Cromford Canal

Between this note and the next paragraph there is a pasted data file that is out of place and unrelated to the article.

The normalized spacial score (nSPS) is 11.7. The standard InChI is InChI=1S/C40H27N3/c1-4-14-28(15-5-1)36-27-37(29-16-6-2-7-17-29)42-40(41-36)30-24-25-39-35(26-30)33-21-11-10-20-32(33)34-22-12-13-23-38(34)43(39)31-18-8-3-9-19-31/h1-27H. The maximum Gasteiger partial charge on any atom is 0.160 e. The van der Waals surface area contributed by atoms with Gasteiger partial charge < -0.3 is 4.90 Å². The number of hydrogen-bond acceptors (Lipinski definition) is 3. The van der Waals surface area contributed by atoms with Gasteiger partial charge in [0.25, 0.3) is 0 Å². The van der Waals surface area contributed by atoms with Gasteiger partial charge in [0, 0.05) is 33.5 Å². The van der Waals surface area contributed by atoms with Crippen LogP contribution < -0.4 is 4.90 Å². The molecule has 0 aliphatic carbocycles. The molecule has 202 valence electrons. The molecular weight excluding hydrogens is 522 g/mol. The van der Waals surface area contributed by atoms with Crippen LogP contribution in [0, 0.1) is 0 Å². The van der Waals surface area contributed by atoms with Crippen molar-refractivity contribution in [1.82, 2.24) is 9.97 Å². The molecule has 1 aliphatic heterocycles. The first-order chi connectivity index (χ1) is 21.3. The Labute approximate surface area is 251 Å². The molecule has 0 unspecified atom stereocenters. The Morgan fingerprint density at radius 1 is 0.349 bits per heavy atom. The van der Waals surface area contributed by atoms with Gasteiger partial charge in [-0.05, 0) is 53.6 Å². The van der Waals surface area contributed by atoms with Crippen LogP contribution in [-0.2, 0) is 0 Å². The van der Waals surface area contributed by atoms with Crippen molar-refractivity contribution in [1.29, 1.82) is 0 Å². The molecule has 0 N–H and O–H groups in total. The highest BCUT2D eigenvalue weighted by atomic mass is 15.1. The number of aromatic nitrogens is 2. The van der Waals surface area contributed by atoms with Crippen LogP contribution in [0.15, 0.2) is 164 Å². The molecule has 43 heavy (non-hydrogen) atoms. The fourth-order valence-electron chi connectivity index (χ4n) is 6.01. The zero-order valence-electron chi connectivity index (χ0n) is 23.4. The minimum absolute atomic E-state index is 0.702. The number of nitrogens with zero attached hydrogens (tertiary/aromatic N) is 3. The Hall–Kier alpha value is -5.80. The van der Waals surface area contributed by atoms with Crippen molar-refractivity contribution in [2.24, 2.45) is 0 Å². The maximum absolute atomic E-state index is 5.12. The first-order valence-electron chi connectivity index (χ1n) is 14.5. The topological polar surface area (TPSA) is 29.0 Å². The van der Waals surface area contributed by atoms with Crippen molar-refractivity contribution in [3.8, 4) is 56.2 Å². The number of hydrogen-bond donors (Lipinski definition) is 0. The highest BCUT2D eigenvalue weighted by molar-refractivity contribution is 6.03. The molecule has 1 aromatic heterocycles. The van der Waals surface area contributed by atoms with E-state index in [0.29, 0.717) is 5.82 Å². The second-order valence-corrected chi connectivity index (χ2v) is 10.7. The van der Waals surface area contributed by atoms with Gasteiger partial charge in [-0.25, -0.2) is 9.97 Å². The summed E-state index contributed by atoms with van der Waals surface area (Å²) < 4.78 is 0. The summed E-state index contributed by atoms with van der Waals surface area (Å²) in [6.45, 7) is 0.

The Cromford Canal ran from a junction with the Erewash and Nottingham canals at Langley Mill to a terminus on the edge of the Peak District at Cromford. A heavily engineered route through hilly country, it featured two major aqueducts and four tunnels, of which the longest by far was the 2966-yard Butterley Tunnel.It was the tunnel which brought about the canal’s demise, with mining subsidence causing it to collapse more than once. Eventually in 1900 the canal company gave up repairing it, and the small amount of surviving short-distance traffic on the two halves of the canal had ended by the 1940s and the canal was closed apart from a short length at the south end.So far the canal has been the subject of no fewer than four separate restoration schemes. First was the Erewash Canal Preservation & Development Association’s reopening of the first lock and basin at Langley Mill to create a new terminus for the Erewash Canal. Next came the Cromford Canal Society’s restoration work which repaired the northern end near Cromford, where a horse-drawn trip-boat ran for some years until the canal society folded. Another group cleared locks at Ironville but were deterred from further work by alterations to the canal channel (including demolition of the top lock) for flood prevention. Finally in recent years the Friends of the Cromford Canal have taken on the task of completing restoration. So far work has been concentrated in the Langley Mill and Ironville areas, but the Friends have also worked hard to ensure that the Pinxton Branch of the canal will be reinstated when opencast mining











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